A brown bear came dangerously close to attacking a photographer in Alaska recently, and the entire ordeal was captured on camera. In the resulting video footage, posted to Instagram by an account called @scenicbearviewing on June 17, the brown bear rushes in at a dead sprint while a man with a large lens stands his ground—screaming and roaring in an apparent attempt to deter the charging bruin. You can watch the startling scene unfold for yourself below.

The guide service that posted the video did not disclose the location where the encounter took place. But its website advertises “once-in-a-lifetime” bear viewing experiences on remote beaches in Katmai and Lake Clark National Parks. “We have been Bear guiding for over 10 years,” the outfit wrote on Instagram. “This happened a few days ago and it’s not the first time. We are trained exactly for this situation. We are a professional bear guide operation. Although we will try to avoid this at all costs.”

The video begins with a woman in a rain jacket calmly filming a different but equally large brown bear with her smart phone from about 30 yards away. As the camera pans away from her, the charging bear comes into view. “Never run from a charging bear, even though your instinct is to run,” the post reads. “This is a bluff charge. They are just trying to get you to run. They have a natural chase instinct.”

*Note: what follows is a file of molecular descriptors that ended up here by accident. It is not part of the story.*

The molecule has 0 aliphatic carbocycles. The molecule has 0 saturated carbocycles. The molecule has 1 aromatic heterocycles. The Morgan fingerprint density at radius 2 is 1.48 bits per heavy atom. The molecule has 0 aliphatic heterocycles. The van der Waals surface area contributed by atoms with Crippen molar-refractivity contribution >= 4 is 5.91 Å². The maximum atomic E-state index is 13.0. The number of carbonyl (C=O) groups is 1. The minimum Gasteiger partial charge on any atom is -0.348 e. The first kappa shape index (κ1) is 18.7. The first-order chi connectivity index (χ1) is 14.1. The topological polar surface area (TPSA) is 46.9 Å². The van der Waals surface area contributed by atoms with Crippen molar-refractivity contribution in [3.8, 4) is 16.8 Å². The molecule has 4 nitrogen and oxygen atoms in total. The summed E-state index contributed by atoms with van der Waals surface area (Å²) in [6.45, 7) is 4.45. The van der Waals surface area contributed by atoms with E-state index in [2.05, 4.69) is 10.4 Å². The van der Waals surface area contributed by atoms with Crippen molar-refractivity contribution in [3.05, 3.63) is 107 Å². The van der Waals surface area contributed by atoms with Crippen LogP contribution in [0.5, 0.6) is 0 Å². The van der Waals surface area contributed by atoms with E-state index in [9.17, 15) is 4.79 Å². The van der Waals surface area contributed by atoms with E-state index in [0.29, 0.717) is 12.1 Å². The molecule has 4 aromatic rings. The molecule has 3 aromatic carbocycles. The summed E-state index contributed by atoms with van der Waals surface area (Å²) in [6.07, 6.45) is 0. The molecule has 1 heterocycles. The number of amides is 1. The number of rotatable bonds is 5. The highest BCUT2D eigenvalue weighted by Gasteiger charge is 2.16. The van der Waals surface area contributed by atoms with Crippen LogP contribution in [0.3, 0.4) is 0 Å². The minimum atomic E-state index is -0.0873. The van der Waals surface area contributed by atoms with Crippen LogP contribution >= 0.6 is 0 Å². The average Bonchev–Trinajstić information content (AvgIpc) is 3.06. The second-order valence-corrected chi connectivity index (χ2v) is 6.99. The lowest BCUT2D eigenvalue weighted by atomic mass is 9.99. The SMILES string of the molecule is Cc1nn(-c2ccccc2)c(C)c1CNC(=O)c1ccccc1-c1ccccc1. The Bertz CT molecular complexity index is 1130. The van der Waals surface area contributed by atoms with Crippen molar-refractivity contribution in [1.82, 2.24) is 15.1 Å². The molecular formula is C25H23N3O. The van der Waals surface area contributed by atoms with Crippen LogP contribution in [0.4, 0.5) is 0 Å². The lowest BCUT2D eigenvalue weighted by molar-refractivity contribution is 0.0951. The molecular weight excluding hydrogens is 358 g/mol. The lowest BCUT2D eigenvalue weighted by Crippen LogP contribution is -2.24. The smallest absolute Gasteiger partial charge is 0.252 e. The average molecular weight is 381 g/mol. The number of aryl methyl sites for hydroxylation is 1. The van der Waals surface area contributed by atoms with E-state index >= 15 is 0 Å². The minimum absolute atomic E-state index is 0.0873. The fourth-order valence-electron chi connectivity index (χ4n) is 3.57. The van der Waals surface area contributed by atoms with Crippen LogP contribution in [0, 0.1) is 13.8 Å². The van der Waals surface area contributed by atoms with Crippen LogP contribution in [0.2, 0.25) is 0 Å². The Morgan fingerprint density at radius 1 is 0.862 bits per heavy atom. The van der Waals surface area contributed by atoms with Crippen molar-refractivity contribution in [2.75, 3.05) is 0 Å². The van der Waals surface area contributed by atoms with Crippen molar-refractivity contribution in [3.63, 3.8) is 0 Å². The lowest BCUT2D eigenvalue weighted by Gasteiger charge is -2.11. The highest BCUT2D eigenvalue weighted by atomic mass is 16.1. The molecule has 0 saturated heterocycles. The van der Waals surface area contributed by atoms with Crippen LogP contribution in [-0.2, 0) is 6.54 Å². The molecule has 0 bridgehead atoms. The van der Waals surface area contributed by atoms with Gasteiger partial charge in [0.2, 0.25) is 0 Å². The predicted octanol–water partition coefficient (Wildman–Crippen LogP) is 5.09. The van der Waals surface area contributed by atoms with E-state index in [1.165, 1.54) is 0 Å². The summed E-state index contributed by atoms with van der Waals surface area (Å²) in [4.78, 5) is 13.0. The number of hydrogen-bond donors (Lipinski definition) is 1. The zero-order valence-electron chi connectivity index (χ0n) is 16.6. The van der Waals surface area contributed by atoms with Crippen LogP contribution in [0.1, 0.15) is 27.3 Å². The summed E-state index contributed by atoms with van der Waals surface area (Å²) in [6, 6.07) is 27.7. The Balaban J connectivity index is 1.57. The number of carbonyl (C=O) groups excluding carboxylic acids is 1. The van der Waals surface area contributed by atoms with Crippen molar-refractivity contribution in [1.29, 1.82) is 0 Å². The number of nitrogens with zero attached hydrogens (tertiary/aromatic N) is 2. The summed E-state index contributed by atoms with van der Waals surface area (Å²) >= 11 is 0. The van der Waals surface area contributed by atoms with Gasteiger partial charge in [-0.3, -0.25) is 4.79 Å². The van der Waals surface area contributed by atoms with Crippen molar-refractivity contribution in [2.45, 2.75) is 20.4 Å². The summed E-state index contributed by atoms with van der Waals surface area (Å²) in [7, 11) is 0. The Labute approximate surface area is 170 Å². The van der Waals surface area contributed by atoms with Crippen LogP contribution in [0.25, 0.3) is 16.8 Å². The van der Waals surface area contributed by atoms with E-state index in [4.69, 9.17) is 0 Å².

True to this advice, the photographer in the video never backed down, even as the sprinting bear came to within an uncomfortable 10 or 15 yards. Luckily, the bear veered away at the last second, and the photographer walked away unscathed.

According to Scenic Bear Viewing, there hasn’t been an attack in the area where the video was filmed in at least 30 years. “We take photos of the bears and leave no trace,” the company wrote. “We want the bears to stay protected.”

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Katmai National Park is home to some of the largest brown bears in the world. In mid-summer, adult males in this area typically weigh between 600 and 900 pounds.

“If a bear is charging almost all charges are ‘bluff charges,'” the Alaska Department of Fish and Game advises on its website. “Olympic sprinters cannot outrun a bear and running may trigger an instinctive reaction to chase. Do not try to climb a tree unless it is literally right next to you and you can quickly get at least 30 feet up. Stand your ground. Wave your arms and speak in a loud low voice. Many times charging bears have come within a few feet of a person and then veered off at the last second.”